Modigliani and Miller's Capital-Structure Irrelevance Proposition
Modigliani and Miller, two professors in the 1950s, studied capital-structure theory intensely. From their analysis, they developed the capital-structure irrelevance proposition. Essentially, they hypothesized that in perfect markets, it does not matter what capital structure a company uses to finance its operations.

The MM study is based on the following key assumptions:

  • No taxes
  • No transaction costs
  • No bankruptcy costs
  • Equivalence in borrowing costs for both companies and investors
  • Symmetry of market information, meaning companies and investors have the same information
  • No effect of debt on a company's earnings before interest and taxes


Look Out
The MM capital-structure irrelevance proposition assumes:
(1) no taxes and, (2) no bankruptcy costs.

In this simplified view, it can be seen that without taxes and bankruptcy costs, the WACC should remain constant with changes in the company's capital structure. For example, no matter how the firm borrows, there will be no tax benefit from interest payments and thus no changes/benefits to the WACC. Additionally, since there are no changes/benefits from increases in debt, the capital structure does not influence a company's stock price, and the capital structure is therefore irrelevant to a company's stock price.

However, as we have stated, taxes and bankruptcy costs do significantly affect a company's stock price. In additional papers, Modigliani and Miller included both the effect of taxes and bankruptcy costs.

The MM Capital-Structure Irrelevance Proposition
The MM capital-structure irrelevance proposition assumes no taxes and no bankruptcy costs. As a result, MM states that the capital structure is irrelevant and has no impact on a company's stock price.

The Tradeoff Theory of Leverage
The tradeoff theory assumes that there are benefits to leverage within a capital structure up until the optimal capital structure is reached. The theory recognizes the tax benefit from interest payments. Studies suggest, however, that most companies have less leverage than this theory would suggest is optimal.

In comparing the two theories, the main difference between them is the potential benefit from debt in a capital structure. This benefit comes from tax benefit of the interest payments. Since the MM capital-structure irrelevance theory assumes no taxes, this benefit is not recognized, unlike the trade-off theory of leverage, where taxes and thus the tax benefit of interest payments are recognized.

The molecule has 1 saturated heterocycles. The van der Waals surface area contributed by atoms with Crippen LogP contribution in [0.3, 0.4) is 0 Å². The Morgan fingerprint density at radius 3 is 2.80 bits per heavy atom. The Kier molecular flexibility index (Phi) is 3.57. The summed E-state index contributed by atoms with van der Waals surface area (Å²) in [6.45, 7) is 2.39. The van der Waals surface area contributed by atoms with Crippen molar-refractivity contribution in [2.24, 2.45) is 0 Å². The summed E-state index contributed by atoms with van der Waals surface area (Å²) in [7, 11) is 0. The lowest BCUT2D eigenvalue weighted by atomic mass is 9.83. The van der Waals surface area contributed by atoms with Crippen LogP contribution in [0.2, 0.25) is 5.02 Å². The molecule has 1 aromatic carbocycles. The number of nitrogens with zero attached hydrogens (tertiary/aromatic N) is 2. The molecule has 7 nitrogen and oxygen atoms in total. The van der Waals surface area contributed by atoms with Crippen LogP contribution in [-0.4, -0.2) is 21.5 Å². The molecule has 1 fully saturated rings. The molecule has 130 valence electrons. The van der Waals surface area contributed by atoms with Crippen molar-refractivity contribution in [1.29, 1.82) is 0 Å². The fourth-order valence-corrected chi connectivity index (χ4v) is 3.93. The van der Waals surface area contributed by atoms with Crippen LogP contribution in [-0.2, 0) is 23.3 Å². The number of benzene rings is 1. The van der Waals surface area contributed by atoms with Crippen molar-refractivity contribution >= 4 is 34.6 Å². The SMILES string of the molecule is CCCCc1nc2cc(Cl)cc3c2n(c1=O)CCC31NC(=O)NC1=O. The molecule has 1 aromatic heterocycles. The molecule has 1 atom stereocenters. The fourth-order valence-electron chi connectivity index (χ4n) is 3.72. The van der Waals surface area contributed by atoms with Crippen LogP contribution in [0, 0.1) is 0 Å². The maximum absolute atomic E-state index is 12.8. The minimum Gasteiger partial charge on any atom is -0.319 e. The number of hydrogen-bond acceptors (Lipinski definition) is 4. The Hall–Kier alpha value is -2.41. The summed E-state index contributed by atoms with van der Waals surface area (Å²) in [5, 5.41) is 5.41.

Signaling Prospects Through Financing Decisions

Related Articles
  1. Investing

    7 Controversial Investing Theories

    We take a closer look at the theories that attempt to explain and influence the market.
  2. Investing

    Breaking Down Optimal Capital Structure

    An optimal capital structure shows the best balance of debt to equity a company can have in order to minimize its cost of capital.
  3. Investing

    Understanding the Modigliani-Miller Theorem

    The Modigliani-Miller (M&M) theorem is used in financial and economic studies to analyze the value of a firm, such as a business or a corporation.
  4. Investing

    Target Corp: WACC Analysis (TGT)

    Learn about the importance of capital structure when making investment decisions, and how Target's capital structure compares against the rest of the industry.
  5. Small Business

    Value Proposition

    A value proposition is a company’s promise to its customers of a unique and relevant benefit. The value proposition is often the heart of a company’s advertising campaigns.
  6. Small Business

    Explaining Cost Of Capital

    Cost of capital is the cost of funds used to finance a business.
  7. Investing

    Interest Rate Predictions With Expectations Theory

    The expectations theory uses long-term interest rates to predict future short-term interest rates.
  8. Trading

    Manipulating Facts to Fit a Theory: A Dangerous Trading Practice

    This practice is common with experienced and new traders, and it can lead to huge losses. Find out how to avoid it.
  9. Investing

    Understanding the Random Walk Theory

    The random walk theory states stock prices are independent of other factors, so their past movements cannot predict their future.
Frequently Asked Questions
  1. What are Common Examples of Monopolistic Markets?

    Discover what causes real instances of market monopoly, how it persists and where monopoly privilege is most common in the ...
  2. What is the gold standard?

    The gold standard is a monetary system where a country's currency or paper money has a value directly linked to gold, but ...
  3. What's the most expensive stock of all time?

    The most expensive publicly traded stock of all time is Warren Buffett’s Berkshire Hathaway.
  4. What is a "socially responsible" mutual fund?

    As the name suggests, socially responsible mutual funds invest exclusively in socially responsible investments.
Trading Center